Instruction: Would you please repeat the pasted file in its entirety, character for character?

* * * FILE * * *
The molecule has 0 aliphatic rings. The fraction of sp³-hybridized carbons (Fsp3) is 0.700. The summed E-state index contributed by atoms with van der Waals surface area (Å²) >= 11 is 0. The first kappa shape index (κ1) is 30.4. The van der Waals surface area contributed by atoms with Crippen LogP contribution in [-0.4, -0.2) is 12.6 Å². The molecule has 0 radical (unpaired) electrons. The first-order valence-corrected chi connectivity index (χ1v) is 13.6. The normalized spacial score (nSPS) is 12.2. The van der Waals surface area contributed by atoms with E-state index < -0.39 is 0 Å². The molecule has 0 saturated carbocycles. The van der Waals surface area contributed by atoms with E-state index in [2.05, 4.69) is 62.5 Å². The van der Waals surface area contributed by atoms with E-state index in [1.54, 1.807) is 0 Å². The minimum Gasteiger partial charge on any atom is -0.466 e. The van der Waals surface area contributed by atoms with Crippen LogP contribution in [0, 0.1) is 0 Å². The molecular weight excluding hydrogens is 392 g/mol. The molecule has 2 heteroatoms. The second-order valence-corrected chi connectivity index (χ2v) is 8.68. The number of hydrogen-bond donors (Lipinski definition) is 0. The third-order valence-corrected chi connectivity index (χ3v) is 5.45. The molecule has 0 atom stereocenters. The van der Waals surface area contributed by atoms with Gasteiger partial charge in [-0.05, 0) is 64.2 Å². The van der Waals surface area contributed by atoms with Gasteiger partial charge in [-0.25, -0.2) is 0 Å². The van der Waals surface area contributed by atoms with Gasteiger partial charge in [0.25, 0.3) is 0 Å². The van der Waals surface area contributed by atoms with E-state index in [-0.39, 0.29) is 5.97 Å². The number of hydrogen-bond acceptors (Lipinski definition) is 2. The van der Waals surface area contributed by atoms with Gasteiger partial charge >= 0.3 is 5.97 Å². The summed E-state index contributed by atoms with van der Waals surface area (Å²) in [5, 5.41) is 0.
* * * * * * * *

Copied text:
The molecule has 0 aliphatic rings. The fraction of sp³-hybridized carbons (Fsp3) is 0.700. The summed E-state index contributed by atoms with van der Waals surface area (Å²) >= 11 is 0. The first kappa shape index (κ1) is 30.4. The van der Waals surface area contributed by atoms with Crippen LogP contribution in [-0.4, -0.2) is 12.6 Å². The molecule has 0 radical (unpaired) electrons. The first-order valence-corrected chi connectivity index (χ1v) is 13.6. The normalized spacial score (nSPS) is 12.2. The van der Waals surface area contributed by atoms with E-state index < -0.39 is 0 Å². The molecule has 0 saturated carbocycles. The van der Waals surface area contributed by atoms with E-state index in [2.05, 4.69) is 62.5 Å². The van der Waals surface area contributed by atoms with E-state index in [1.54, 1.807) is 0 Å². The minimum Gasteiger partial charge on any atom is -0.466 e. The van der Waals surface area contributed by atoms with Crippen LogP contribution in [0, 0.1) is 0 Å². The molecular weight excluding hydrogens is 392 g/mol. The molecule has 2 heteroatoms. The second-order valence-corrected chi connectivity index (χ2v) is 8.68. The number of hydrogen-bond donors (Lipinski definition) is 0. The third-order valence-corrected chi connectivity index (χ3v) is 5.45. The molecule has 0 atom stereocenters. The van der Waals surface area contributed by atoms with Gasteiger partial charge in [-0.05, 0) is 64.2 Å². The van der Waals surface area contributed by atoms with Gasteiger partial charge in [-0.25, -0.2) is 0 Å². The van der Waals surface area contributed by atoms with Gasteiger partial charge in [0.25, 0.3) is 0 Å². The van der Waals surface area contributed by atoms with E-state index in [-0.39, 0.29) is 5.97 Å². The number of hydrogen-bond acceptors (Lipinski definition) is 2. The van der Waals surface area contributed by atoms with Gasteiger partial charge >= 0.3 is 5.97 Å². The summed E-state index contributed by atoms with van der Waals surface area (Å²) in [5, 5.41) is 0.